This graph shows how temperatures have changed over the last 11,000 years, since the end of the last glacial stage.

The graph uses data from modern temperature records, plus information about the past from a research paper that combined data from over 70 different scientific studies.

The next graph adds data from even further back in time:


The green part covers the time as the last glacial stage was coming to an end, and the great ice sheets were melting.

The last glacial stage ended about 10,000 years ago. 

Then, for nearly 5,000 years, global temperature was surprisingly stable

In the next 5,000 years, up to about 1800, global temperature declined by about 0.7 deg.C.

There were some variations in that slow decline:


From 1800 until 2000, temperature rose by about 0.8 deg.C, according to the World Meteorological Organisation.



This chart shows the annual average global temperatures from NASA's Goddard Institute for Space Studies (GISS)

One thing to note ….. every La Nina ‘year’ since 1998 was warmer than every El Nino ‘year’ before 1995.  

Temperatures now are higher than during any part of the Holocene.
The United States National Atmospheric and Oceanic Administration has produced this graphic of the modern instrumental temperature record.

Global surface temperature anomaly for 2015 so far is in green - the 6 previous warmest years are in red.



The recent rise in temperature has happened as industrial societies have burned fossil fuels.

Wednesday, 18 November 2015

Climate Change - The Experts

In the latest survey by Dr James Powell, 69,402 out of 69,406 climate change researchers accept human activity is the cause of global warming.

What do scientists who research climate change say?

Professor Tim Palmer FRS, Royal Society Research Professor in Climate Physics, University of Oxford:



“The threat of dangerous man-made changes to global climate is quite unequivocal. 
It follows that if we want to reduce this threat, we must cut our emissions of greenhouse gases."

Professor John Shepherd FRS, Ocean & Earth Science, University of Southampton:


“The evidence is very clear that the world is warming, and that human activities are the main cause. 
Natural changes and fluctuations do occur but they are relatively small."

Professor Joanna Haigh CBE FRS, Professor of Atmospheric Physics, Imperial College London:



The concentration of carbon dioxide in the Earth’s atmosphere now exceeds anything it has experienced in the past 3 million years and its continuing upward trend is almost certain to result in further global warming."

Professor Sir Brian Hoskins FRS, Director of the Grantham Institute for Climate Change at Imperial College London:




“The evidence of changes in many different aspects of the climate system, from the ice sheets to the deep ocean, shows that climate change is happening.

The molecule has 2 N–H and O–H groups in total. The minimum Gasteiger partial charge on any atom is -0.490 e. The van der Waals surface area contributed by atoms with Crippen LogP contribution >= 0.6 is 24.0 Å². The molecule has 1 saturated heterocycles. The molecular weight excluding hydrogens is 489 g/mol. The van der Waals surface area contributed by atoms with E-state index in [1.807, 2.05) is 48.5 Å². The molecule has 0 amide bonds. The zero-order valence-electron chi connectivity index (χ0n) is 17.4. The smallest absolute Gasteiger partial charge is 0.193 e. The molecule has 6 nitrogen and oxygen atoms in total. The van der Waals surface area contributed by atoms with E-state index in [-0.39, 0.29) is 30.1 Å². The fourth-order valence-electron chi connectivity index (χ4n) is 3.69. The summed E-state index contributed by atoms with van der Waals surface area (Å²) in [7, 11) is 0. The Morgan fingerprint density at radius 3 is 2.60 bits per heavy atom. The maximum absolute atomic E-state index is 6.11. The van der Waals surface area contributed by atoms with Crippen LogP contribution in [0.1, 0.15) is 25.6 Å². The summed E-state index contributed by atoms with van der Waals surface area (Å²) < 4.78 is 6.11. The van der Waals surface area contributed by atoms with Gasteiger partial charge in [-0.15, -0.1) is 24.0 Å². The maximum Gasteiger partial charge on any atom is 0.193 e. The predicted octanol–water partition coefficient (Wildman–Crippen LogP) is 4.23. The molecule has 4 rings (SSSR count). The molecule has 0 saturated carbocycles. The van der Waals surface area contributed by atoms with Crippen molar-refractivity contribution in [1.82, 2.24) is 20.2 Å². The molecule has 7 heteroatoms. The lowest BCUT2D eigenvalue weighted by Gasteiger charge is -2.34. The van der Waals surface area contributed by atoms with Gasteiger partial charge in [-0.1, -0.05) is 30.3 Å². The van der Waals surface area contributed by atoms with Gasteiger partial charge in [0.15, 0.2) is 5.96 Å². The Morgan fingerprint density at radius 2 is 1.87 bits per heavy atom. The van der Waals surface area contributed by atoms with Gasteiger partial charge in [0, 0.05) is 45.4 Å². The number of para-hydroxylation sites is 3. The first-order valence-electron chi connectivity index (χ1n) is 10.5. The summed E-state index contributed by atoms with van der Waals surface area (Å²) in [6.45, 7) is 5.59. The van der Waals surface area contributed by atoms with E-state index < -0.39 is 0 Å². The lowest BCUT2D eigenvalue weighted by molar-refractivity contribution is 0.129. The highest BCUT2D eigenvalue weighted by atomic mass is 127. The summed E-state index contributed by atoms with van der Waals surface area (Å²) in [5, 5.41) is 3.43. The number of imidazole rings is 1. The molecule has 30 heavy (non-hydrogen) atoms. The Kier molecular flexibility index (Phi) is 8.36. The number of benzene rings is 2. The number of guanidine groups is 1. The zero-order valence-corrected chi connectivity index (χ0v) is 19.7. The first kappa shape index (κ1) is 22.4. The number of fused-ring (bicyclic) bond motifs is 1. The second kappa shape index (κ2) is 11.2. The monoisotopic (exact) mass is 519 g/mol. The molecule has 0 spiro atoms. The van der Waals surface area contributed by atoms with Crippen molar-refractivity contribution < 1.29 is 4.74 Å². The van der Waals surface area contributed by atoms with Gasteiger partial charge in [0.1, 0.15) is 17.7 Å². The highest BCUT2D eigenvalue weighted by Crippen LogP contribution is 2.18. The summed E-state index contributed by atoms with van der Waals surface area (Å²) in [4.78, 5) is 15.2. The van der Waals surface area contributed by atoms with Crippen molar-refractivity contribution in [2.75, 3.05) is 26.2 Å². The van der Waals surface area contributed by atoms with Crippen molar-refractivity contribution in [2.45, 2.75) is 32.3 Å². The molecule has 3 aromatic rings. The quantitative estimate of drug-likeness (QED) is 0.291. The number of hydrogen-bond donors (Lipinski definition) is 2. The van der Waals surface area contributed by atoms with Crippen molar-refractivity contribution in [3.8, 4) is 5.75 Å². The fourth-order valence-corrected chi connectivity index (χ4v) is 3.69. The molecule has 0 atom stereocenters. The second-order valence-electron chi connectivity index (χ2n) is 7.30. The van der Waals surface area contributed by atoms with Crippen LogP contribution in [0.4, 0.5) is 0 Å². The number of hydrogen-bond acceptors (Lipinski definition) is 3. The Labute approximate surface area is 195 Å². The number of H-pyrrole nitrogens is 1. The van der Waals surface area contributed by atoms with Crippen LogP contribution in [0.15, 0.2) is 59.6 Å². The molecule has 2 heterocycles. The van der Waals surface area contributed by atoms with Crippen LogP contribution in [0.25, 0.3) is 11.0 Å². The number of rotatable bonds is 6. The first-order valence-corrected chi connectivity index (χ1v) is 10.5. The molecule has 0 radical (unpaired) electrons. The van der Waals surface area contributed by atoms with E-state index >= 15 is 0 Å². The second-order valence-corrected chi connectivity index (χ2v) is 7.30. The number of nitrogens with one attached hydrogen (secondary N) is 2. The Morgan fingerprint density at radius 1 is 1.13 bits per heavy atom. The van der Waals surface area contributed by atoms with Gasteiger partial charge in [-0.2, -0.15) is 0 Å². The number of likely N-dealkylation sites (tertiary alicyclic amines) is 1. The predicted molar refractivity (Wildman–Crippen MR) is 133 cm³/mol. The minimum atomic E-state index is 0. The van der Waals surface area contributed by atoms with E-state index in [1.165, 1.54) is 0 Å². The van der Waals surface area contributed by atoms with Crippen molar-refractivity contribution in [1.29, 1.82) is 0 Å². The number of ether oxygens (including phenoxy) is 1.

To reduce the serious risks posed by increasing changes in the climate, we need to redouble our efforts globally to limit carbon dioxide and other greenhouse gas emissions.”

The Royal Society has also published a "Short Guide to Climate Change" 

Another organisation offering an important document is the Geological Society of London.

                                  
The Geological Society of London say -

This rate of increase of CO2 is unprecedented.....

even in comparison with the massive injection of carbon into the atmosphere 55 million years ago that led to the major PETM warming event....

and is likely to lead to a similar rise in both temperature and sea level. 

From.....

Climate Change: Evidence from the Geological Record

Another expert who is good at explaining climate change is 



Tuesday, 17 November 2015

Climate Change - Glacial archaeology

Norway is dotted with small glaciers, and 'permanent' snow patches .

Around 7,000 years ago (5000 BC) the Earth was enjoying a warm climate:



Then it cooled, allowing those icy areas to form.



Now those glaciers and patches of perennial ice in the high mountains of Southern Norway have started to melt again, as the Earth is warming. 

They contain all sorts of archaeological treasures.

Anything from ancient shoes to 5000-year-old arrowheads. 

As a result a new kind of archaeology has begun - Glacial archaeology.

6_norways-oldest-shoe

In 2006, an amateur archaeologist came across an amazingly well-preserved ancient leather shoe in the Lendbreen ice patch in Norway. 

When the shoe was examined and tested, archaeologists discovered the shoe was over 3,000 years old, and dated from the Bronze Age.

"Actually we should be slowly approaching a new ice age. 
But in the past 20 years we have witnessed artefacts turning up in summer from increasingly deeper layers of the glaciers." says Lars Pilø.
Lars does fieldwork in glaciers and ice patches, finding things discarded or lost by people long ago.

Glacial archaeology is becoming a fascinating new field of research.